importance of treating students with respect and dignity, and listening carefully to
students as they begin to share stories about their lives, families or cultures.

Some of these relationship building strategies were observed by the researcher.
The attention that teachers gave to students was caring and supportive. Students
seemed comfortable enough with their teachers to ask questions about things that they
did not understand during class. Students showed respect for teachers and teachers
were considerate of students. Two of the teachers interacted with their students before
class asking them about what they had done the night before and took an interest in
their lives outside of school. The informal conversations with students seemed to be
something that the teachers regularly conducted with students based on student
reactions to teacher questions.
Some teachers talked about building relationships based on common interests.
These teachers tended to describe caring teachers as goal oriented. However, some
teachers reported that finding common interests or setting common goals was just not
possible with some students.
When asked if it was possible for teachers to have good relationships with all
students in their classes, responses were mixed. Teachers reported it was possible to
have some sort of relationship with students but the relationships were at different
levels. In some instances, no matter how hard they tried, it was not possible to get
through to some students. Teachers reported that relationship development took time
and commitment, but the resulting relationships were worth the effort. Some students
were reported to have had bad experiences with teachers in the past so it took more

time to break through to these students. Teachers expressed the need to talk about
what students want to talk about and eventually this set the stage for a connection or
relationship to emerge.
Teachers commented about the complexity of building relationships with
students at the beginning of the school year. The classes tended to be large which
made it harder to connect with all students. Class sizes became smaller as the school
year progressed and relationship development was easier for teachers.
In describing the connection between a caring teacher and an effective teacher,
all five teachers interviewed believed that teachers need to have caring relationships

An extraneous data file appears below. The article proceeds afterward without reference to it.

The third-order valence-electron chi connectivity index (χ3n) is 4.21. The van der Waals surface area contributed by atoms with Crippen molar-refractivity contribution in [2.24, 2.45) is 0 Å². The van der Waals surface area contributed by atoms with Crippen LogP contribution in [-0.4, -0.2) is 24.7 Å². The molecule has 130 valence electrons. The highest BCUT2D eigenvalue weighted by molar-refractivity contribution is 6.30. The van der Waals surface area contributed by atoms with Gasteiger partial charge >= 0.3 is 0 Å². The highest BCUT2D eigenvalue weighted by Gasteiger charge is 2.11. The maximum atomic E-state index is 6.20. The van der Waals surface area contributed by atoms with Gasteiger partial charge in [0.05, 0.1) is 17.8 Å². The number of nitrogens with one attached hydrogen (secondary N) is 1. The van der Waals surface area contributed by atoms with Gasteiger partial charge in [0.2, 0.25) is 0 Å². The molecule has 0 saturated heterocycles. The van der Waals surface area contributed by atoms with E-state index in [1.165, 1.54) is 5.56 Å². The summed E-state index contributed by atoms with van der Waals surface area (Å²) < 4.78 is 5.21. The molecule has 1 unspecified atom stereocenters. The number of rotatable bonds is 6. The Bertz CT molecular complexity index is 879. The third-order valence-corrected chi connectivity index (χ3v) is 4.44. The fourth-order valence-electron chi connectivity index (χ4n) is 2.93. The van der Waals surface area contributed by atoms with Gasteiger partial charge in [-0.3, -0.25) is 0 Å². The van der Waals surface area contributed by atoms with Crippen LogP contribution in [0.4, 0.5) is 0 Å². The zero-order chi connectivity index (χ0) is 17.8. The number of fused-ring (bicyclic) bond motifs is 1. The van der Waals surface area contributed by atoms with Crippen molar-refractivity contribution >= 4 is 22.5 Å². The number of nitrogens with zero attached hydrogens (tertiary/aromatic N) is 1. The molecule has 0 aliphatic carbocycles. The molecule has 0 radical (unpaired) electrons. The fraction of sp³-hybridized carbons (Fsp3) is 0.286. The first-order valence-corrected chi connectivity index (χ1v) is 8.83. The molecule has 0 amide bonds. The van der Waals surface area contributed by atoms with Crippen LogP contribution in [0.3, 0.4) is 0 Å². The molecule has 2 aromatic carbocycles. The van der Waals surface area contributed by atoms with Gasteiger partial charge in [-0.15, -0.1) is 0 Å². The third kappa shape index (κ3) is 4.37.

with their students in order to be effective. The caring teachers build respect and trust
with their students. They are given the opportunity to change students attitudes about
learning. Students began to believe they can learn and be successful in skills areas
where they were previously unsuccessful. When there is trust between students and
teachers, students are not embarrassed to share their thoughts and ideas.
Again, some of these strategies and teacher behaviors were observed. In one
classroom, students were solving problems. Several students were asked to show and
talk about their work at the board. Students were treated with kindness and care as
they explained their answers or asked questions of the teacher. When needed, the
teacher took the time to explain how to solve problems and persisted with explanations
until students demonstrated an understanding. In another classroom, students were

working on group projects. The teacher interacted with these groups of students in a
very cordial manner. The teacher asked students if they needed help and, when
needed, help was given in a caring and sincere way. In other situations, teachers were
working individually with students and assisting students when they asked for help
and checking in with the other students who were not asking for help. It was observed
that all students in three of the classrooms received individualized attention. These
class sizes were small enabling the teacher to attend to all students. The attention
given to students was characteristic of caring and supportive teacher behavior.
Students were diligently engaged in their work and showed concern when they did not
understand concepts.
A caring teacher was said to explore a students disengagement with learning
in an attempt to assist the student toward becoming more engaged. Setting common
goals with students was a way to work toward greater student engagement. Teachers
believed that both math and language arts were content areas that set the ground for
making connections between teachers and students. Writing provided teachers with
insight into students thoughts and concerns and, in math classes, teachers were able to
set up problem solving situations that students could relate to and transfer to their
lives. Knowing about a students culture and beliefs was considered to be a facilitator
of relationship building. Sometimes it was reported that telling a joke, sharing
experiences, or just a pat on the back were important strategies for relationship

development. This teacher behavior was observed in one classroom when the teacher
joked around with students before beginning instruction. Student response was varied.
Some seemed to enjoy the joking around while other students seemed to ignore the
teacher and would continue doing what they were doing before informal joking was
Several teachers commented that the teachers who have caring relationships
with their students are not necessarily effective teachers. For example, teachers talked
about situations where they can get swept away in the drama of connecting with
students to the point of enabling student behavior. Teachers sometimes needed to